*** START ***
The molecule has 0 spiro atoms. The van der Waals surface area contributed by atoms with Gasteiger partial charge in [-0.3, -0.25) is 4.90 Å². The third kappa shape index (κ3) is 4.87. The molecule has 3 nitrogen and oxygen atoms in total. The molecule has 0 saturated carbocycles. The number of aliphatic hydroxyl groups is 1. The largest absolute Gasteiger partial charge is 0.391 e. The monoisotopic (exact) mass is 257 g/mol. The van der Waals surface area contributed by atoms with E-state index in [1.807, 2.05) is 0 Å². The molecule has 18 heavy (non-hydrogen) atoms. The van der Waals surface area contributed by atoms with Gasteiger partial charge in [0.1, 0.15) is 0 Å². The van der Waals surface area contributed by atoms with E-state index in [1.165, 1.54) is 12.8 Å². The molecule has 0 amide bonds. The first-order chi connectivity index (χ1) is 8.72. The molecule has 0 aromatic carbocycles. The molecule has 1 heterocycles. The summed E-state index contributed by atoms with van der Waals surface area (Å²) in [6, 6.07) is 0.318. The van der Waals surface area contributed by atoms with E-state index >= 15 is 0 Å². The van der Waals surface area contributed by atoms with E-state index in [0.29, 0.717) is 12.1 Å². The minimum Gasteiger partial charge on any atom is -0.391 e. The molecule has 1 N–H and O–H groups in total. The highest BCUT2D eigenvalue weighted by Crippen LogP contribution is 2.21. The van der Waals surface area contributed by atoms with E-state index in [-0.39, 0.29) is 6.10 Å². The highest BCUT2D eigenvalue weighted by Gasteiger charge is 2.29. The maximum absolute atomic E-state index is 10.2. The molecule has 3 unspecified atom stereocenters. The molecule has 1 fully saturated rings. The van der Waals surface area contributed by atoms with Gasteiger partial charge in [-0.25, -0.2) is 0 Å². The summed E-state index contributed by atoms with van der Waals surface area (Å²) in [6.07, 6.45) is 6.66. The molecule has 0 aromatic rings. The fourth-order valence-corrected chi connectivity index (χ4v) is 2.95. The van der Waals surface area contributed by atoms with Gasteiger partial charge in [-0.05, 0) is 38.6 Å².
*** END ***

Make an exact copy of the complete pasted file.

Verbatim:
The molecule has 0 spiro atoms. The van der Waals surface area contributed by atoms with Gasteiger partial charge in [-0.3, -0.25) is 4.90 Å². The third kappa shape index (κ3) is 4.87. The molecule has 3 nitrogen and oxygen atoms in total. The molecule has 0 saturated carbocycles. The number of aliphatic hydroxyl groups is 1. The largest absolute Gasteiger partial charge is 0.391 e. The monoisotopic (exact) mass is 257 g/mol. The van der Waals surface area contributed by atoms with E-state index in [1.807, 2.05) is 0 Å². The molecule has 18 heavy (non-hydrogen) atoms. The van der Waals surface area contributed by atoms with Gasteiger partial charge in [0.1, 0.15) is 0 Å². The van der Waals surface area contributed by atoms with E-state index in [1.165, 1.54) is 12.8 Å². The molecule has 0 amide bonds. The first-order chi connectivity index (χ1) is 8.72. The molecule has 0 aromatic carbocycles. The molecule has 1 heterocycles. The summed E-state index contributed by atoms with van der Waals surface area (Å²) in [6, 6.07) is 0.318. The van der Waals surface area contributed by atoms with E-state index >= 15 is 0 Å². The van der Waals surface area contributed by atoms with E-state index in [0.29, 0.717) is 12.1 Å². The minimum Gasteiger partial charge on any atom is -0.391 e. The molecule has 1 N–H and O–H groups in total. The highest BCUT2D eigenvalue weighted by Crippen LogP contribution is 2.21. The van der Waals surface area contributed by atoms with E-state index in [-0.39, 0.29) is 6.10 Å². The highest BCUT2D eigenvalue weighted by Gasteiger charge is 2.29. The maximum absolute atomic E-state index is 10.2. The molecule has 3 unspecified atom stereocenters. The molecule has 1 fully saturated rings. The van der Waals surface area contributed by atoms with Gasteiger partial charge in [-0.25, -0.2) is 0 Å². The summed E-state index contributed by atoms with van der Waals surface area (Å²) in [6.07, 6.45) is 6.66. The molecule has 0 aromatic rings. The fourth-order valence-corrected chi connectivity index (χ4v) is 2.95. The van der Waals surface area contributed by atoms with Gasteiger partial charge in [-0.05, 0) is 38.6 Å².